A corporate attorney is a lawyer who works within a corporate setting, usually representing businesses. Corporate attorneys can be transactional lawyers, which means they help write contracts, avoid litigation and otherwise do behind-the-scenes legal work. Litigators can also be corporate attorneys; these attorneys represent corporations in lawsuits, either bringing a suit against someone who has wronged the corporation or defending the corporation if it is sued.
Corporate attorneys often work for large law firms. They may also work as in-house counsel. This means they work within the legal department of a business, helping that corporation to make business decisions in compliance with the law.
There are many different types of corporate attorneys and many different functions that a corporate attorney fulfills. Tax lawyers, for example, are generally classified as corporate attorneys. They work with a business or corporation to determine its tax liability, and how to reduce that liability through permissible deductions while still complying with the law. They may also help a corporation ensure compliance with withholding requirements and other tax obligations.
Employment law attorneys are generally also classified as a form of corporate attorney. These lawyers help a corporation ensure compliance with various employee protection laws to avoid lawsuits. In the United States, for example, an employment law attorney would help a company follow the rules of the Fair Labor Standards Act and the various pieces of civil rights legislation including Title VII of the Civil Rights Act of 1964.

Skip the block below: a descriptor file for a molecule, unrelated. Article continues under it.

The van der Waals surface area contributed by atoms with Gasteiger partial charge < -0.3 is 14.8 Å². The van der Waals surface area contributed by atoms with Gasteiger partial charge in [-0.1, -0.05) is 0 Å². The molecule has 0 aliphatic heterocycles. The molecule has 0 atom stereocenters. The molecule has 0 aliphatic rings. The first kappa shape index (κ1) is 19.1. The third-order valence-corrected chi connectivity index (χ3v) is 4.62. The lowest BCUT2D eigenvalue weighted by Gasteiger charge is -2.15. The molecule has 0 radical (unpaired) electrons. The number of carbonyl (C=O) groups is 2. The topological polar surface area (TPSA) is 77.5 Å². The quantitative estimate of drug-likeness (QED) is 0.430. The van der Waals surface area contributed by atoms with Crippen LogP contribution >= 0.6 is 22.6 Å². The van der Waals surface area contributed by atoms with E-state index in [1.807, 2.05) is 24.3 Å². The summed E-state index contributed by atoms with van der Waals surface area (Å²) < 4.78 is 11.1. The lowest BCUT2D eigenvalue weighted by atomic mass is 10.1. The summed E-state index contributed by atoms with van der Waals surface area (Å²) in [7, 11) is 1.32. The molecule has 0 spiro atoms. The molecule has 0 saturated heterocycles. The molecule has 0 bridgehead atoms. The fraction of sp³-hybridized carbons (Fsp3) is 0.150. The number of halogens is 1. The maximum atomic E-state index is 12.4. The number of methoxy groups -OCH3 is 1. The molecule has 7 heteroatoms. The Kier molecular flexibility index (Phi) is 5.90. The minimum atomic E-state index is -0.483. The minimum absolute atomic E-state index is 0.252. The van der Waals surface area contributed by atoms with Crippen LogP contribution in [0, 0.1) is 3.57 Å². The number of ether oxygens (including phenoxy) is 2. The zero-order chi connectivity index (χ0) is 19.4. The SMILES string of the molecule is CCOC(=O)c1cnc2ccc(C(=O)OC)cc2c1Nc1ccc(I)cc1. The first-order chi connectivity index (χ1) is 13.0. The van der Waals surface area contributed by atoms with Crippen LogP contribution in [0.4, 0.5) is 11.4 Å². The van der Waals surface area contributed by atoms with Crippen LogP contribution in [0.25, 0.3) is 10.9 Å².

Writing contracts is also a key duty for a corporate attorney. Many lawyers who work as in-house counsel help corporations write contracts on a daily basis, regarding many different aspects of business. This may include contracts to procure goods from suppliers, contracts that are given to customers that limit the corporation's liability or many other types of contracts that a business needs in order to function within its industry.
The field of corporate law is broad, and a corporate attorney may perform many different functions depending on which client he represents. A corporate attorney who represents an insurance company, for example, may spend much of his time determining whether the company can legally deny a given claim under the law and the terms of the policy. On the other hand, a corporate attorney who works for a commercial real estate agency could be primarily focused on writing contracts for the sale of homes and goods.